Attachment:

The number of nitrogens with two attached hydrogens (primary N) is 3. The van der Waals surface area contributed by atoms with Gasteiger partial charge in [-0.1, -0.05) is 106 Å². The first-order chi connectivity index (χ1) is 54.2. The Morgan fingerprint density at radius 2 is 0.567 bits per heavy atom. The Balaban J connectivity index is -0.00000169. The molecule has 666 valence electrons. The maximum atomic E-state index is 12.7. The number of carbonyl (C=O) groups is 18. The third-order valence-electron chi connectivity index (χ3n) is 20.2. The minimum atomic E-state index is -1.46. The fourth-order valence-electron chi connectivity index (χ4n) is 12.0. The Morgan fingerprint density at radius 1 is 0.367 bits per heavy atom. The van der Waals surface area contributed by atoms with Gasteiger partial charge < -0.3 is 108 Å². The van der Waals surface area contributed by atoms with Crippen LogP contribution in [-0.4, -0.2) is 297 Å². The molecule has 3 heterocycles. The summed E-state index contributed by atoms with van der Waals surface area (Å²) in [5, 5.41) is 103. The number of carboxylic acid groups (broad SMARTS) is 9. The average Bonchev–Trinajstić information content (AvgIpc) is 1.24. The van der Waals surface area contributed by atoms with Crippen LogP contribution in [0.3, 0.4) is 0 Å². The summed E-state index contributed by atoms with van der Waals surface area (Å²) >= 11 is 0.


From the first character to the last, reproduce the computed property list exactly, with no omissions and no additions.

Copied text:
The number of nitrogens with two attached hydrogens (primary N) is 3. The van der Waals surface area contributed by atoms with Gasteiger partial charge in [-0.1, -0.05) is 106 Å². The first-order chi connectivity index (χ1) is 54.2. The Morgan fingerprint density at radius 2 is 0.567 bits per heavy atom. The Balaban J connectivity index is -0.00000169. The molecule has 666 valence electrons. The maximum atomic E-state index is 12.7. The number of carbonyl (C=O) groups is 18. The third-order valence-electron chi connectivity index (χ3n) is 20.2. The minimum atomic E-state index is -1.46. The fourth-order valence-electron chi connectivity index (χ4n) is 12.0. The Morgan fingerprint density at radius 1 is 0.367 bits per heavy atom. The van der Waals surface area contributed by atoms with Gasteiger partial charge < -0.3 is 108 Å². The van der Waals surface area contributed by atoms with Crippen LogP contribution in [-0.4, -0.2) is 297 Å². The molecule has 3 heterocycles. The summed E-state index contributed by atoms with van der Waals surface area (Å²) in [5, 5.41) is 103. The number of carboxylic acid groups (broad SMARTS) is 9. The average Bonchev–Trinajstić information content (AvgIpc) is 1.24. The van der Waals surface area contributed by atoms with Crippen LogP contribution in [0.3, 0.4) is 0 Å². The summed E-state index contributed by atoms with van der Waals surface area (Å²) >= 11 is 0.